Normal pregnancy is characterized by systemic activation of the complement system

Karina Richani, Eleazar Soto, Roberto Romero, Jimmy Espinoza, Tinnakorn Chaiworapongsa, Jyh Kae Nien, Samuel Edwin, Yeon Mee Kim, Joon Seok Hong, Moshe Mazor

    Research output: Contribution to journalArticlepeer-review

    161 Scopus citations


    Background. The complement system, a major component of innate immunity, has recently been implicated in the mechanisms of fetal loss and placental inflammation in the anti-phospholipid antibody syndrome. Inhibition of complement has been proposed as an absolute requirement for normal pregnancy. Yet, pregnancy is characterized by a generalized activation of the innate immune system. This study was conducted to determine whether or not normal pregnancy is associated with complement activation in the maternal circulation. Methods. Anaphylatoxins (C3a, C4a and C5a) were determined in the plasma of normal pregnant (20-42 wks; n = 134) and non-pregnant women (n = 40). These complement split products (C3a, C4a and C5a) were measured using specific immunoassays. Non-parametric statistics were used for analysis. Results. 1) The median plasma concentrations of C3a, C4a and C5a were significantly higher in normal pregnant women than in non-pregnant women (all p < 0.001); 2) the concentration of C3a, C4a and C5a did not change with gestational age (p > 0.05); and 3) the median plasma concentration of C3a had a positive correlation with the plasma C4a and C5a concentrations (r=0.36, p < 0.001 and r=0.35, p < 0.001, respectively). Conclusion. 1) Normal human pregnancy is associated with evidence of complement activation, as determined by higher concentrations of the anaphylatoxins C3a, C4a and C5a in the maternal circulation; and 2) we propose that physiologic activation of the complement system during pregnancy is a compensatory mechanism aimed at protecting the host against infection.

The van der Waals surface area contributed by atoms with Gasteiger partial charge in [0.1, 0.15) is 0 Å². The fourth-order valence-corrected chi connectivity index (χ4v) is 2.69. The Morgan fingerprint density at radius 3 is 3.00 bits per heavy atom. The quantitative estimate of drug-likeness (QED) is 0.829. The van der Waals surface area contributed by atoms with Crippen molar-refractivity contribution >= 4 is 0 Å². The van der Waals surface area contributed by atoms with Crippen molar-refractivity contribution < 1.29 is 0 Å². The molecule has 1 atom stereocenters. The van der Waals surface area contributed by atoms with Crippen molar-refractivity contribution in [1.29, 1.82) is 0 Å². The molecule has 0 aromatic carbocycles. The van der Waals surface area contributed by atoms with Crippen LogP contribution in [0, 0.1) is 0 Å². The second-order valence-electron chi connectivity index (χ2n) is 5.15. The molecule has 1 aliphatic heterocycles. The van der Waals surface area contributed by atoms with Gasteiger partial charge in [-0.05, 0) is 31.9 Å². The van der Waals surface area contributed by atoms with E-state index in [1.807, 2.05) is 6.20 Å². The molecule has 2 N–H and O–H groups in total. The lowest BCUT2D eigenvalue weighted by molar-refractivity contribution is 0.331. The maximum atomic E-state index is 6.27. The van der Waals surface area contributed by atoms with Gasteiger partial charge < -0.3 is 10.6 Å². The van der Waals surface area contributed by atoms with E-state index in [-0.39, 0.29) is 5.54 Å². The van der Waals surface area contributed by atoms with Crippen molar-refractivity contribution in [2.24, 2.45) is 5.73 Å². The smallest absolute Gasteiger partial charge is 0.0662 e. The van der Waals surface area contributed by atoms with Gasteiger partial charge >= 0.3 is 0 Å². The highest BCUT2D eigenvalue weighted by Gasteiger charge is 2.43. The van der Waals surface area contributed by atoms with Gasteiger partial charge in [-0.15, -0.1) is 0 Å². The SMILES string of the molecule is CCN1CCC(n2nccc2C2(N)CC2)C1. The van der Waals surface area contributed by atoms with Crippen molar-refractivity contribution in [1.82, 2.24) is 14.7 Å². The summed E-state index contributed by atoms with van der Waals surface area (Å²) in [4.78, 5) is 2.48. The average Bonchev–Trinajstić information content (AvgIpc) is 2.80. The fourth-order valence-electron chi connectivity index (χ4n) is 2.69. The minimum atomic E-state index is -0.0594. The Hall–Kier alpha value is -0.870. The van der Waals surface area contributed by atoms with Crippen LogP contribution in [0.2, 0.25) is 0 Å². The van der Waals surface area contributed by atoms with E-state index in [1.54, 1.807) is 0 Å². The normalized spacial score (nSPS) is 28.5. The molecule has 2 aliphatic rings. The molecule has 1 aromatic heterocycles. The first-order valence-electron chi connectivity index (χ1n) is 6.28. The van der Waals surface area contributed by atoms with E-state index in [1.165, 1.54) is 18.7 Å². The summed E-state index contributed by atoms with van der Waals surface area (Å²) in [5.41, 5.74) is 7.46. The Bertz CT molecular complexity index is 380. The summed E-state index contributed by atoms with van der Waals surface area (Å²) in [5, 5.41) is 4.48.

Original languageEnglish
    Pages (from-to)239-245
    Number of pages7
    JournalJournal of Maternal-Fetal and Neonatal Medicine
    Issue number4
    StatePublished - 1 Apr 2005


    • Anaphylatoxins
    • C3a
    • C4a
    • C5a
    • Complement system
    • Innate immunity
    • Pregnancy

    ASJC Scopus subject areas

    • Pediatrics, Perinatology, and Child Health
    • Obstetrics and Gynecology


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